The criticism has emerged from the recent announcement that energy companies are to be required to pay a special tax contribution totalling 1.2 billion kroner due to additional revenues resulting from the energy crisis. The special tax is connected to an EU measure aimed at relieving high energy prices for consumers.

The money will be spent by the state on support for members of the public who are struggling with costs caused by inflation. This will funnel it back to consumers, the government argues.

READ ALSO: Danish energy companies ordered to return 1.2 billion kroner

“That is not what you would normally think to be a tax freeze,” economy professor Bo Sandemann Rasmussen of Aarhus University said in comments to newspaper Berlingske.

In December’s coalition policy agreement, the government states that its tax policies will be “be based on tax freeze” (skattestop).

The term skattestop has been a key part of tax policy within the Liberal (Venstre) party, one of the two junior partners in the coalition, for over two decades.

The government suggested it will use a fund of 300 million kroner previously set aside for a temporary subsidy for vulnerable families in order to meet its tax promises.

It also wants to give inflation-related tax-free cash payments to low-income senior citizens who receive the ældrecheck welfare benefit.

READ ALSO: KEY POINTS: What are the main policies of the new Danish government?

But these plans do not fit with a “tax freeze” in the traditional sense, Rasmussen said to Berlingske.

“Normally you would say this [a tax freeze] should happen within the tax system. In other words, via either direct taxation of people’s incomes or through indirect taxes like VAT,” he said.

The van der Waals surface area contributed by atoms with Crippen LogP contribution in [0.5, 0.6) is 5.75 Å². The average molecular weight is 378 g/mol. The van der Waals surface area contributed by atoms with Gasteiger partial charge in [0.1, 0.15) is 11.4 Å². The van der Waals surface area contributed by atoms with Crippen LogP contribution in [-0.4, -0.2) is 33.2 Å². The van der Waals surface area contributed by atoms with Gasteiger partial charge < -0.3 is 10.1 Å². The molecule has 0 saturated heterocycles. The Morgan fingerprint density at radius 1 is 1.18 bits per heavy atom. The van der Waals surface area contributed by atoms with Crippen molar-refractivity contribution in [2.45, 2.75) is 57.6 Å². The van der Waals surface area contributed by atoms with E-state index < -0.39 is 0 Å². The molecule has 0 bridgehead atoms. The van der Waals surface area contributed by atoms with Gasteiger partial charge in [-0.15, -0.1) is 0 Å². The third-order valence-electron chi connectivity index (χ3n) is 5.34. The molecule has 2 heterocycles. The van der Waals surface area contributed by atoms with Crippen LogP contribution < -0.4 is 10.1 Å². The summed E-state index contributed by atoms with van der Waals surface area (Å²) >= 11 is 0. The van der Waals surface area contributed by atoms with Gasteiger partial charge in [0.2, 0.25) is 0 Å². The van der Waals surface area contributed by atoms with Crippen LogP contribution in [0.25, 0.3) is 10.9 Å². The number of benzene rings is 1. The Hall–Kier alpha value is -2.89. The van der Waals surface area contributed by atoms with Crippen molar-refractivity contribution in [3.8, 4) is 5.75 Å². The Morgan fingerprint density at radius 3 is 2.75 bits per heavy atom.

In September, the European Commission asked member countries to implement plans to cap to energy company profits. These, as well as levy collections from fossil energy companies, were expected to raise 140 billion euros.

The policy was a key element of the Commission’s measures to relieve high energy prices for consumers.

Tax Minister Jeppe Bruus noted in a comment that the EU had required the Danish government to apply a special tax, news wire Ritzau writes.

“This is therefore a proposal that is the consequence of a regulation that took effect before the new government was in place,” Bruus said.

“The policies the government has presented mean, overall, that taxes will be considerably reduced,” he stated.

Negotiations with other parties could determine the way in which the money regained from energy companies is spent – and therefore whether it takes the character of tax cuts.

The Liberals said they stand by their “tax freeze” principle.

“We naturally stand by the tax freeze and want to reduce tax by billions for both Danes and Danish companies. The EU has – before the coalition was formed – required Denmark to implement [caps on energy companies],” Liberal tax spokesperson Jan E. Jørgensen said in a written comment.

“At the same time, there are a number of criteria from the EU on what the proceeds from these measures can be used for and what they may not be used for,” he added.

The libertarian thinktank Cepos accused the government of breaking promises to reduce tax and rejected its argument relating to the EU regulation.

“According to the tax ministry, the proceeds from tax increases [on energy companies] can go to things like measures to relieve the consequences of high electricity prices for consumers,” Cepos senior economist Mads Lundby Hansen told Ritzau.

“Lower electricity taxes reduce electricity prices, so I therefore see no obstacle to the government, for example, reducing the electricity tax and thereby complying with its tax freeze,” he said.